The Last Song of Dusk

On the day Anuradha Patwardhan was leaving Udaipur to marry a man she had not even met… dozens of peacocks came to the railway station to bid her farewell with cries. For when Anuradha sings, even the moon listens.

Vardhman Gandharva, the boy who flew a kite so high that it stayed up for a week, and took lanterns, bits and bobs and even a chair up with it to the sky.

Divi Bai, Vardhman’s stepmother, so evil that she threw her twin sister to the crocodiles when she was 5 years old. Divi Bai’s foul-talking parrot Zenobia.

The Gandharva’s precocious and precious son Mohan, who inherited his mother’s gift of the Song, and wanted a violin for his 2nd birthday.

When Mohan falls from the window to his death, the happy couple’s life comes apart at the seams. Anuradha finds that her lineage of the Song is a healing and a solace, but Vardhman retreats into a shell of silence.

Built upon the foundations of heartbreak and tragedy, the sentient house, Dariya Mahal, watches lives play out among its lush confines. The pond in the courtyard where the goldfish never die. Where Vardhman brings Anuradha to start anew. And Anuradha brings with her a 14 years old orphan, the cat-blooded beauty, Nandini.

Nandini walks on water and eats weaver-birds, because there is a woman on her mother’s side who mated with a leopard. She is devious, sensational, the artist who paints the essence of people, and media darling. She is the barefoot, beedi-smoking little girl who witnessed her parents’ horrendous violence towards each other, and was raped by an oily relative after their death. She is the depraved lover of famous artist Khalil Murrata and his rich patroness, the lesbian Libya Dass. And leopard lover.

There is Shloka, the Gandharva’s disturbingly silent child, who was born in the wings of a storm and through a terrible promise made to Dariya Mahal that this child would be sent away when the time was right.

Siddharth Dhanvant Shanghvi’s narrative is rife with enchantment, and at every turn, it reveals a deeper truths – that there are very small mercies that life hands out. There is something in everyone that is their strength and salvation, that will allow them to bear everything that Fate socks out. It is a tale of friendships and sacrifices, told with gentleness and candor. That love is enough and not enough, and what begins after love has ceased is knowledge and divine eloquence.

NO! I’m not going anywhere! You can’t send me ANY place – do you understand? It was ludicrously incongruous: the big voice of a small boy. He knew what happened to people when they had to go and live with strangers. Nandini had told him all about it. The tearability and breakability of people.

Anuradha sighed.

What could she tell him in the circumstances? Was there any rational explanation for this? Maybe he was the last song of dusk. He would carry the Story everyone else had lived. No matter where he would go now, the Story would be the same, even if the characters differed in color or height or cadence of speech. What would distinguish it from all other stories would be the bravura of its sadness, the humility of its joy, the subtlety of its fury.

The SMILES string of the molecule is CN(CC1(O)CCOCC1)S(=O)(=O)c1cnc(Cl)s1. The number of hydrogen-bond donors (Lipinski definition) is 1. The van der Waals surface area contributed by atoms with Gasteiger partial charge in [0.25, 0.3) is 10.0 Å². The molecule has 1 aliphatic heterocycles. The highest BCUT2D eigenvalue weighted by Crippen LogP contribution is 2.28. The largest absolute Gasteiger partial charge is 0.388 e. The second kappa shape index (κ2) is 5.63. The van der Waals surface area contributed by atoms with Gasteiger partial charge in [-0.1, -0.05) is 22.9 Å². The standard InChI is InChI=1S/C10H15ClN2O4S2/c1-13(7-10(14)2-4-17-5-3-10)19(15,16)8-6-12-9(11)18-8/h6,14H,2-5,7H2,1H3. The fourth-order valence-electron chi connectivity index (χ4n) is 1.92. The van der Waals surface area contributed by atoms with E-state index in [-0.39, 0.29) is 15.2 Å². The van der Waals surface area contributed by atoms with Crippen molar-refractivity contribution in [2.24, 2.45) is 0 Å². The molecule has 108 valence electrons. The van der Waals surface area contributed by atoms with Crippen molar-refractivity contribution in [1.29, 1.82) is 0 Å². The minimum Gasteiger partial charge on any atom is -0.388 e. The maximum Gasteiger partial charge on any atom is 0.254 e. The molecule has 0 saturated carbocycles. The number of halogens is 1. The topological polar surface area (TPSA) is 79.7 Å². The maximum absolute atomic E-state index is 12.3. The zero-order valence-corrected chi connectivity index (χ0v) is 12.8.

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4 Responses to “The Last Song of Dusk”

  1. Whoa, you are a fast reader anocturne! I read this book a while ago and I remember being so struck by the language and the magical, fairytale-like quality of the book.

    Here’s a link to my write up, if you like:

    http://lotusreads.blogspot.com/search?q=The+Last+Song+of+Dusk&x=12&y=9

    I remember being quite enchanted with the book – I still have my copy, so I might reread it one day.

    Glad you enjoyed the book, too! Have you read any of his other ones?

  2. @Lotus: don’t you believe it! some of these have languished in the drafts folder for ages – though i try to put down some thoughts as soon as i finish up.
    your review is extremely well thought up – have half a mind to delete my bakwaas and direct folks to your page. [run and read Lotus’ link, guys!] and i simply adored the worst-sex-scene competition, heheh. to be honest, his frequent descriptions of dimpled butts and louche penises jarred me as well – but what the hell?! up with freedom of expression and all that.

    i was also struck by his vehement statement about magic realism. i almost put it in there, but i felt [correctly, as it turns out] that it was too limiting a label. once you tag labels onto fresh and refreshing texts, you diminish them somehow, don’t you think?

    i wasn’t aware that there were any other ones… this is his debut, ne?

  3. Hi, anocturne!

    *Blush* I wrote that review so long ago, I completely forgot even mentioning the sex scene! That was the time when hardly anyone ever read my blog, so I never worried about what I included in my review – I am a lot more cautious now! 🙂

    I think he wrote atleast one more book after “Last Song of Dusk”? Or perhaps I’m mixing him up with Siddhartha Deb?

    And I LOVE your reviews – anytime I read one of yours, I want to go tweak mine so that they end up looking atleast half as nice as yours! 🙂

  4. @ Lotus: my dear, surely you jest?! your reviews are always more honest and i know mine look like someone turned on the Blurbomatic. 🙂

    and it doesn’t do to care who reads our pages and what they think – it cramps the style, heh heh.

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